The battle of the supermarkets is a constant rumble in our lives, two years ago Tesco were shining bright but this week announced their first profit fall in years and a £1billion recovery plan. Part of that plan is to respond to the increasing amount of shoppers spending their grocery money online. And who are the shoppers they want to target? Mums.
Earlier this year we carried out an extensive MumPanel research project looking at mums views and attitudes towards using the web*, for grocery shopping and other tasks such as using social networking sites and finding information on products. Well over a third of mums frequently shopped for groceries online and only around 15% had never used the internet for food shopping. You can see the results in the graph above.
The insight we gather from that is that supermarkets need to keep a careful eye on what’s happening online and how to appeal to mums but they can’t forget about what’s happening in store.
Last year we worked with Morrisons on a project exploring how their baby products and services appealed to mums. They’ve made changes based on some of our recommendations and as part of a wider store refit have improved the shopping experience for mums.
Both Lynne and I live in areas where Morrisons have carried out store overhauls (Warrington and Preston). The biggest changes in the Warrington store have been to the entrance and ease of getting around the store – vital things for time pushed mums who want to get to the products as quickly as possible. Foods and sections are now positioned in a way that makes more sense when you are trying to fill your trolley quickly (or meal plan as you go around – something mums do a lot!). There is also a ‘basket section’ at Warrington, meaning lunchtimers and mums can quickly grab a few essentials like lunchbox items for their kids. A good layout and access to products encourages mums to buy more, making store makeovers a win-win for everyone. Morrisons have taken the step of integrating online shopping for kids products in store by introducing Kiddicare pods, a clever move that increases brand awareness and gives in store mums the opportunity to shop online even if they wouldn’t normally.
Asda have their sights set firmly on the mum market. In February this year they launched the Asda Mumdex, a quarterly report containing the opinions and views of nearly 4000 mums on how they feel about their finances, their community and their family. Asda are working hard to re-engage mums with more in store marketing and introducing an app for Android users to make online grocery shopping easier.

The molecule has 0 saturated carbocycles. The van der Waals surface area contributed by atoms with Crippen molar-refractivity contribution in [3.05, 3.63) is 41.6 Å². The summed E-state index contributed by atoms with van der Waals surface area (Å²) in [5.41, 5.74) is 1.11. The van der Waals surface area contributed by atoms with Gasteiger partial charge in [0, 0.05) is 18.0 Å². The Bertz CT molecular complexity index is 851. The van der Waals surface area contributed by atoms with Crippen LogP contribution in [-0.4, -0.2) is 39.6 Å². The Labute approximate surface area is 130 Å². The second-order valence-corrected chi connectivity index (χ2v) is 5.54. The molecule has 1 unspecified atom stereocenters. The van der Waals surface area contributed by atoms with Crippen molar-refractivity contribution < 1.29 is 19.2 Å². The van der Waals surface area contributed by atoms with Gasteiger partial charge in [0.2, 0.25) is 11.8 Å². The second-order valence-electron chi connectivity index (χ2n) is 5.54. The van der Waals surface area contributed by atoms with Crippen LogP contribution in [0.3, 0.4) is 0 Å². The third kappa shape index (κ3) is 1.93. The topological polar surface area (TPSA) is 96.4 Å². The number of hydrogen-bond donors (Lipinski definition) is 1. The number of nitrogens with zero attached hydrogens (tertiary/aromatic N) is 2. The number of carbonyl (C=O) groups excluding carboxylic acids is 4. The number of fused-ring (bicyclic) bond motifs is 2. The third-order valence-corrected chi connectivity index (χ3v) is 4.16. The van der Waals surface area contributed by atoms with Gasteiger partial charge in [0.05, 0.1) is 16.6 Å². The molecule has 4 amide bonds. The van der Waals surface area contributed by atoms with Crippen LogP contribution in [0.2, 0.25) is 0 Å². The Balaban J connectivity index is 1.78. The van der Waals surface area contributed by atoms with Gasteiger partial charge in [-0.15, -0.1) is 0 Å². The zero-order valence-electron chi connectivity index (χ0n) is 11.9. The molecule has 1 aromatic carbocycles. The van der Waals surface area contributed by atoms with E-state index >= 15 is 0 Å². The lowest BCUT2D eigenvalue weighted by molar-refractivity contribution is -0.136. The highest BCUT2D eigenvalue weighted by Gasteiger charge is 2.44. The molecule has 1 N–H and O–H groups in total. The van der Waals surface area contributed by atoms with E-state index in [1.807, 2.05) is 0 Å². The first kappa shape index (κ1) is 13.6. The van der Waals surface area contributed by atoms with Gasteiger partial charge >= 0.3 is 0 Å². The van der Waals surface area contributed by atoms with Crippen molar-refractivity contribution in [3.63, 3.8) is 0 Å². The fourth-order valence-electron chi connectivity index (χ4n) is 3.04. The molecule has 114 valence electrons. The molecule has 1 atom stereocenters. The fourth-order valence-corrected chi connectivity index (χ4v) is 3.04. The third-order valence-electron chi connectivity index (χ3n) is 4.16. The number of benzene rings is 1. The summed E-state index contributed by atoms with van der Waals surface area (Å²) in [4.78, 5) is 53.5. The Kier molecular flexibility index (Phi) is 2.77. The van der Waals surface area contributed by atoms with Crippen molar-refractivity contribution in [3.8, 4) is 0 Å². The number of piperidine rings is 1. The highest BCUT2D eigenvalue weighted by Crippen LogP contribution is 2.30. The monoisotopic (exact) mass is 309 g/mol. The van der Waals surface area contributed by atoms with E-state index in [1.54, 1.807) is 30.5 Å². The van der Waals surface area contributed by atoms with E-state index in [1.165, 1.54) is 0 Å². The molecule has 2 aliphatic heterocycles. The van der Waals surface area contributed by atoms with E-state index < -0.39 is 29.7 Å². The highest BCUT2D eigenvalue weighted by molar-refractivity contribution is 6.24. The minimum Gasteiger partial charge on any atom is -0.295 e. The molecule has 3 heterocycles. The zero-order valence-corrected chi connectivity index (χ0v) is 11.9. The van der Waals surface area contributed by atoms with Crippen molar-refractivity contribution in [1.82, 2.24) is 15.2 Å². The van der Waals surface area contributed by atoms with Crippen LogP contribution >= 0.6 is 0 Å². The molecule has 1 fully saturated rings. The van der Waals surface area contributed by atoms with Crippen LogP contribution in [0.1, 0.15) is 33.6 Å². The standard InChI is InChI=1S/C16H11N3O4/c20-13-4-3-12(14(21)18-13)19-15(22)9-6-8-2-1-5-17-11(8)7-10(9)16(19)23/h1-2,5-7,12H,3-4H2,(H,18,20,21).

We took to twitter and asked some of our mums whether improved in store marketing would appeal to them. Some of the responses were revealing – one mum said this would be ok as long as it didn’t stop her getting on with the shopping. Supermarkets need to remember that mums are busy and shopping is generally something that has to get done, not a relaxing experience (especially not if you have a toddler in tow!). Another mum said it wouldn’t make any difference to her because she’d been let down by Asda service in the past. And that marries with what we heard from the research we did last year on shopping – if mums don’t get decent service then they will go elsewhere. So for example my local Sainsbury’s has recently had a revamp. I love shopping there because I know I can always get everything I need. But on the way back to the mother and baby parking spaces there is a steep sideways slope that is very hard to navigate with a full trolley, toddler and 5 year old. Will it stop me shopping there? No. Would it if something else went wrong? Probably.
It’s worth considering a mum’s day-to-day journey when thinking about what they need and what’s going to keep them in your store. A local supermarket where I used to live kept the baby changing room locked (and you had to pay a deposit for a key). I know why they did this but as a mum who encountered it for the first time with a poo-covered baby and toddler it was enough to ensure I never went back to that supermarket.
With several supermarkets revamping their own brand ranges (including Morrisons M Range and Sainsbury’s giving Little Ones a makeover) we asked our twitter mums whether new packaging makes a difference – we heard the same message back several times. Packaging is part of the appeal but mums are more interested in the actual product – if that works for them then they will go back and try it again.
Waitrose have recently collaborated with Mumsnet to develop their online offering and they do an excellent job of creating a seamless in store and online experience (with some outstanding customer service to back it up). I’ve noticed a change in their email campaigns; making me consider them as a place I might do my regular family shop instead of a supermarket for a ‘special occasion’.
So as the fight for mums continues who will come out on top? If you’d like to know more about how our research and campaigns can help you connect with mums then contact us.
*MumPanel study April 2012. 690 respondents.